Mizuno CLK Hybrid

Mizuno CLK Hybrid review
Golf Monthly Verdict

A stunning hybrid that performs as well as it looks. A fantastic hybrid option for anyone who has traditionally stuck with long irons

Reasons to buy
  • +

    Beautiful, classic shape but with some neat modern styling. Provided consistently strong distances as well as easy-to-launch performance

Reasons to avoid
  • -

    Less confident ball-strikers might struggle with the compact shape. Also comes with a premium price-tag

In this Mizuno CLK Hybrid review, Neil Tappin takes a look at the latest metalwood release from the brand to see how the performance stacks up...

Any Mizuno CLK hybrid review will start by concentrating on the looks. This strikes a fantastic balance between having a classic, compact shape but with some attractive modern styling. The space-grey crown colour is a thing of beauty that suits this compact shape well. Both in the bag and behind the ball this is a real winner in the looks department - but the truth is, we wouldn't expect anything less from Mizuno.

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Mizuno CLK Hybrid data

It was in the performance where this Mizuno CLK hybrid really started to impress. This is a mid-launching hybrid but we were pleased that Mizuno resisted the temptation to make this too low-spinning. This is something we see occasionally that can make clubs long on a launch monitor but less versatile out on the course. It spins well and as a result, the ball hangs in the air. I tested this in the 19˚ option and an average of 233 yards is excellent. More impressive however was how consistent those distances were. Just 13 yards between my longest and shortest shots means this is a great club for attacking greens. The technology that helps maintain off-centre ball speed, really works.

Mizuno CLK Hybrids Unveiled

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Mizuno CLK Hybrid Review: Verdict

When you look at both the aesthetics and the performance, it is clear this is a premium hybrid. At £245 it certainly has the price-tag to match. However, with an adjustable loft sleeve that offers nine different set up options, there is no reason why any golfer wouldn't be able to find one that fits in perfectly at the top end of the bag. If you are a confident ball-striker looking for a hybrid to replace a redundant long iron, we would urge you to take the Mizuno CLK hybrid for a test. You'll be surprised by how much extra performance is on offer from such a compact, sleek shape.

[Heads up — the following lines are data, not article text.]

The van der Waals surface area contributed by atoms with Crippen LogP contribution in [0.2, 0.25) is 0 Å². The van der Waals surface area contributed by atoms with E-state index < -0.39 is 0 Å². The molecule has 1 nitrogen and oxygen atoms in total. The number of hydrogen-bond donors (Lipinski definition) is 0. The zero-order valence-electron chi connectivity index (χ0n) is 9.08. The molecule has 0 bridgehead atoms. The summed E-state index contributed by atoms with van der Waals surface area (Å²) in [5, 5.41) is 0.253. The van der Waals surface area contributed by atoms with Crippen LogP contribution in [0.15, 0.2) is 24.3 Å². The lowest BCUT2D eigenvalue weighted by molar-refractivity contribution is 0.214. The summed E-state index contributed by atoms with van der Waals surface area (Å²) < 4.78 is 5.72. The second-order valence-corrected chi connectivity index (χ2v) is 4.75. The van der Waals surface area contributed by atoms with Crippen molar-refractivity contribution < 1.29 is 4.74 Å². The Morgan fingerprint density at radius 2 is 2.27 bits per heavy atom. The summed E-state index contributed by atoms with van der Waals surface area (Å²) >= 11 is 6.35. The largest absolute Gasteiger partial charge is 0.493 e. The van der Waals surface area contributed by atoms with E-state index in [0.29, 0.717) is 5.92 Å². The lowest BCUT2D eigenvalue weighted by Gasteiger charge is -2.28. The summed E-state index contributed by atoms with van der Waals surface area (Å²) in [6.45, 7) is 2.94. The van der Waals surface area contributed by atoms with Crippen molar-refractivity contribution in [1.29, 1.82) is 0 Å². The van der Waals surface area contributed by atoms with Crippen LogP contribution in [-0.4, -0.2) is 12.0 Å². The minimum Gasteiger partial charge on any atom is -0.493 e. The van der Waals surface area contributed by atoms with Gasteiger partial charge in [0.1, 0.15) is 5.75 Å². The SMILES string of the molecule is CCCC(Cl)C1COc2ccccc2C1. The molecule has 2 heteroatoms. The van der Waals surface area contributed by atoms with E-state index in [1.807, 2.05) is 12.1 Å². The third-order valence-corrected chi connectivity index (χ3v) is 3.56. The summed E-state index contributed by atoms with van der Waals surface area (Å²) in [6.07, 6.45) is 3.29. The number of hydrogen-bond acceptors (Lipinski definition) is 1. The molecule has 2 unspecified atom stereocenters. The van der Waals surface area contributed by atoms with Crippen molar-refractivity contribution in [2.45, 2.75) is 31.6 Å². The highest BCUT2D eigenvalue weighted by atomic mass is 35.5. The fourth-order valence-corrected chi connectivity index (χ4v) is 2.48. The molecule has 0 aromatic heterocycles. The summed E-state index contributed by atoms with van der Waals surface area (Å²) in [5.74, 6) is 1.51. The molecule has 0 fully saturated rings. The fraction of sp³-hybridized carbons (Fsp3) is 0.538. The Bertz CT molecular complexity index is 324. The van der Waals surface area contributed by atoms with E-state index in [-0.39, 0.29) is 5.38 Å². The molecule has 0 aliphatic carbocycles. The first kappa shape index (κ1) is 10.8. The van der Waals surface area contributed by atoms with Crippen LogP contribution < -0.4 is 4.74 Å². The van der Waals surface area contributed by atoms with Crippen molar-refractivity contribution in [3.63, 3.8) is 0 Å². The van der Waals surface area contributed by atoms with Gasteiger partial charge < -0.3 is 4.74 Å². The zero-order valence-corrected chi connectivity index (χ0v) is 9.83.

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Neil Tappin
Digital Editor

In his current role, Neil is responsible for testing drivers and golf balls. Having been a part of the Golf Monthly team for over 15 years and playing off a handicap of 3, he has the experience to compare performance between models, brands and generations. For 2022 he thinks the main trend in drivers is: "In a word, consistency. Whilst all the brands are talking about ball speed (and the new drivers are certainly long), my biggest finding has been how much more consistent the ball flights are. Mishits don't seem to be causing the same level of drop-off or increase in the spin numbers. This means that more shots seem to be flying the way you want them to!" As far as golf balls are concerned the biggest development is in the, "three piece, non-Tour, urethane-covered section. For regular golfers, these models offer superb performance at both ends of the bag without denting your wallet quite as much as the premium Tour-played options."

Originally working with the best coaches in the UK to produce instruction content, he is now the brand's Digital Editor and covers everything from Tour player interviews to gear reviews. In his time at Golf Monthly, he has covered equipment launches that date back well over a decade. He clearly remembers the launch of the Callaway and Nike square drivers as well as the white TaylorMade driver families, such as the RocketBallz! If you take a look at the Golf Monthly YouTube channel, you'll see his equipment videos dating back over a decade! He has also conducted 'What's In The Bag' interviews with many of the game's best players like Rory McIlroy, Dustin Johnson and Jon Rahm. Over the years, Neil has tested a vast array of products in each category and at drastically different price-points. 

Neil is currently playing: Driver: TaylorMade Stealth Plus Fairway Wood: Titleist TSR2 Hybrid: Titleist TS3 Irons (4-9): Mizuno JPX 919 Forged Wedges: Titleist Vokey SM7 46˚, 50˚, 54˚, 60˚ Putter: Odyssey Triple Track Ten Ball: Titleist Pro V1X